From Birch Gold Group
In another episode of “Strange 2020”, banks have become flush with deposits. But not in the way you might expect.
According to CNBC, “A record $2 trillion surge in cash has hit the deposit accounts of U.S. banks since the coronavirus first struck the U.S. in January.”
In one month, deposits grew by $865 billion, which beat the record for an entire year.
You can see the incredible jump in deposits in the official chart below, starting as the pandemic hit earlier this year:
When you see such a large deviation from the norm, you don’t have to have a degree in economics to suspect something is fishy. According to CNBC, the Fed appears to be partly responsible for this anomaly:
The Federal Reserve began a barrage of efforts to support financial markets, including an unlimited bond-buying program. And an uncertain future prompted decision-makers, from two-person households to global corporations, to hoard cash.
Fox Business notes, “About two-thirds of the [$2 trillion in deposits] flowed to the nation’s biggest banks.” So if $1.34 trillion in deposits flowed from retail, asset managers, government programs like the Paycheck Protection Program, and big company lines of credit over the last five months or so, and only to big banks… that should raise suspicion.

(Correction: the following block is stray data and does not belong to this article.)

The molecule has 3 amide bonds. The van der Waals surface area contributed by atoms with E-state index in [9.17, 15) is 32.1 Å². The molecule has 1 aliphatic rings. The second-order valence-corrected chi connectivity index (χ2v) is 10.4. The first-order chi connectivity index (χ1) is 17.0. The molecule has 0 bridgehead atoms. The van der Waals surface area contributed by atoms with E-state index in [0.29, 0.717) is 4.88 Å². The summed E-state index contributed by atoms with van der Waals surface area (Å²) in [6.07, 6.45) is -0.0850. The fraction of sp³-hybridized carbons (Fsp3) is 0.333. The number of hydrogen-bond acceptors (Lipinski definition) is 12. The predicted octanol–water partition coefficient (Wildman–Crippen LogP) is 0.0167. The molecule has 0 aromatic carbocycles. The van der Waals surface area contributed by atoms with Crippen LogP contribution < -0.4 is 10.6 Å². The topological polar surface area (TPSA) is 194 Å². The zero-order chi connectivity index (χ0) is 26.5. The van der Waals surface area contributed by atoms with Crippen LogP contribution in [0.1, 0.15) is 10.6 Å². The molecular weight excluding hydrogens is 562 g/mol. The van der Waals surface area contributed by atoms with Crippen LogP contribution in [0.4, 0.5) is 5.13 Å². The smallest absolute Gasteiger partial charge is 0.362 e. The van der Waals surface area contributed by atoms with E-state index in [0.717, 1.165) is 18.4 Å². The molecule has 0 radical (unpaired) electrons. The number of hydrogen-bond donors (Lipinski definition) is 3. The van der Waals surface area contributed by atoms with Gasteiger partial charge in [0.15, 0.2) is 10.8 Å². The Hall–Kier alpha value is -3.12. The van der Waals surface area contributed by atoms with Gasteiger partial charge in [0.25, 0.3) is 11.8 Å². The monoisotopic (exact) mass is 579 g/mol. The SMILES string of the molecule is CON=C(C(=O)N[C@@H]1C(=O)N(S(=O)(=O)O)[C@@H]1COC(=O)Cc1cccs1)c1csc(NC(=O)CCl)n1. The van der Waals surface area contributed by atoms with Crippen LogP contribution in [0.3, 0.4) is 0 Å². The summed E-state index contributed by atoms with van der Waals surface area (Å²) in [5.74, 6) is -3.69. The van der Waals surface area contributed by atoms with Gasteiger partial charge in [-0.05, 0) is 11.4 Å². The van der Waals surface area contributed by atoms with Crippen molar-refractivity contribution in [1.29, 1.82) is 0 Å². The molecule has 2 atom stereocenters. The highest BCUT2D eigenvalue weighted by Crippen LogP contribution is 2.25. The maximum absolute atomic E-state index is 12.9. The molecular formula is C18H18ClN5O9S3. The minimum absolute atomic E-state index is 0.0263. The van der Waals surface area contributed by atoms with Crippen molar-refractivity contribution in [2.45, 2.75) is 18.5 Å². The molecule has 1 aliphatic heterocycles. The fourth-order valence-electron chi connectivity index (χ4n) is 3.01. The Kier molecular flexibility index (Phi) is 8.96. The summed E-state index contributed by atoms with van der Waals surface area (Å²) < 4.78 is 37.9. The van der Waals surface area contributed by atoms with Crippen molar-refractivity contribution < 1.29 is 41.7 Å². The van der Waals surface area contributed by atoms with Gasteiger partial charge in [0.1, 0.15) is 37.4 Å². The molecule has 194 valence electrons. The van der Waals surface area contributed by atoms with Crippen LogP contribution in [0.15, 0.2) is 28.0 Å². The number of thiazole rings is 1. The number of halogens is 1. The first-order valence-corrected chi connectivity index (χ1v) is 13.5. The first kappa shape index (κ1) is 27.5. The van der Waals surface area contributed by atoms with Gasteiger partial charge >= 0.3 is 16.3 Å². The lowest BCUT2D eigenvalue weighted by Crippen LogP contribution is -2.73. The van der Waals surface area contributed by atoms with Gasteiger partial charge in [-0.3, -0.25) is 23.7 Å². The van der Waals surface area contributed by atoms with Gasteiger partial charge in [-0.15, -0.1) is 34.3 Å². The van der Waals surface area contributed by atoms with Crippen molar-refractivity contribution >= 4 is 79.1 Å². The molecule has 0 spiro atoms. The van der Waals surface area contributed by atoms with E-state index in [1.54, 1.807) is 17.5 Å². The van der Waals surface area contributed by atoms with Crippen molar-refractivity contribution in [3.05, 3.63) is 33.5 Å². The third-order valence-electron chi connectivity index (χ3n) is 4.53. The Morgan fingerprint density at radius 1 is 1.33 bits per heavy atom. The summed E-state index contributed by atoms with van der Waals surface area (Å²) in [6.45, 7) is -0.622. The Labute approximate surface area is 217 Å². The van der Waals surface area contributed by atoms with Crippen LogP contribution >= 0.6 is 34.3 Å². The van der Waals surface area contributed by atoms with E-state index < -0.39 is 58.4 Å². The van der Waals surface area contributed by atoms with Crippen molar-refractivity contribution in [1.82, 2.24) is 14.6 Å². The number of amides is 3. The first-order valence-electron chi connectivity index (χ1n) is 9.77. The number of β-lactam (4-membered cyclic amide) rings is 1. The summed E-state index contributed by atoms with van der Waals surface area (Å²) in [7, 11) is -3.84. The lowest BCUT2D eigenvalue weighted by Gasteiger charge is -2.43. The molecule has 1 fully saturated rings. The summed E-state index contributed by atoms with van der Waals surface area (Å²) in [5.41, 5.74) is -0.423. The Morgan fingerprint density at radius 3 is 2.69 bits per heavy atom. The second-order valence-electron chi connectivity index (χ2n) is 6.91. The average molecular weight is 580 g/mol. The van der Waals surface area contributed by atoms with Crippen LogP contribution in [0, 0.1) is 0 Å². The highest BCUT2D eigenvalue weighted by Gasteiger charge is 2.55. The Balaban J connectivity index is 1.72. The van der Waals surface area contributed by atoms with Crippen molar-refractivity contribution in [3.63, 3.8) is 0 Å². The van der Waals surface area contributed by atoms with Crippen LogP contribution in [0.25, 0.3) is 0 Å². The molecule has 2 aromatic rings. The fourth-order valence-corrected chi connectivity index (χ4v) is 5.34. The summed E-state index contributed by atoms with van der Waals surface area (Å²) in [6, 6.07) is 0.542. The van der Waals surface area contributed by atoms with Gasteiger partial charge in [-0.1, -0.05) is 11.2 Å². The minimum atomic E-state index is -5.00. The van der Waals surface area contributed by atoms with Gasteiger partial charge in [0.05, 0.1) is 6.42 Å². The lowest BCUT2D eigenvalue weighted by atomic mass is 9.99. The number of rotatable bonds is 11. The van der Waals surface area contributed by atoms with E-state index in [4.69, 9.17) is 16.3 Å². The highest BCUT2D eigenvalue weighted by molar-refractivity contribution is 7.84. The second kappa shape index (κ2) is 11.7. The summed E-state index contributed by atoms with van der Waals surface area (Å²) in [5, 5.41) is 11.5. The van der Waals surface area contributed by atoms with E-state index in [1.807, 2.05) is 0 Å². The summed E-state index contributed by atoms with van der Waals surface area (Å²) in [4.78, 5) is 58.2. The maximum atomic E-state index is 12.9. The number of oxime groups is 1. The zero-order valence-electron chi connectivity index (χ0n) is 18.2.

But that much cash flowing into big banks has another potentially big consequence…
Crash of the U.S. Dollar Could Be “Inevitable”
The U.S. dollar may be headed for trouble in the near future, and the CNBC piece finishes with one possible reason why:
A lot of banks are saying, “There’s frankly not much we can do with it right now”… They have more deposits than they know what to do with.
If banks have trillions of dollars, but there isn’t anywhere for that money to go, that has a number of potential outcomes.
This includes a crash of the dollar that might be coupled with a major inflationary period.
Former Morgan Stanley Chairman Stephen Roach is warning of a potential 35% drop in the dollar:
The U.S. economy has been afflicted with some significant macro imbalances for a long time, namely a very low domestic savings rate and a chronic current account deficit… The dollar is going to fall very, very sharply.
According to the CNBC article, “[Roach is] concerned a crash could spark a late 1970s-type stagflation crisis, when prices rose sharply while economic growth was muted.”
He pointed to the U.S.’s turn away from globalism as an influencing factor, and that a dollar crash could also happen alongside stagflation.
Neither is good for purchasing power. Both together could spell disaster.
Who Knows What the Next Economic “Storm” Will Bring?
If the economic impacts from government shutdowns are leading toward stagflation, along with a weakening dollar, who is going to foot the bill? The short answer is you: consumers, renters and buyers.
And it remains to be seen if that bill could even be paid.
So now is a good time to shore up your retirement savings and make sure it can weather any potential storm.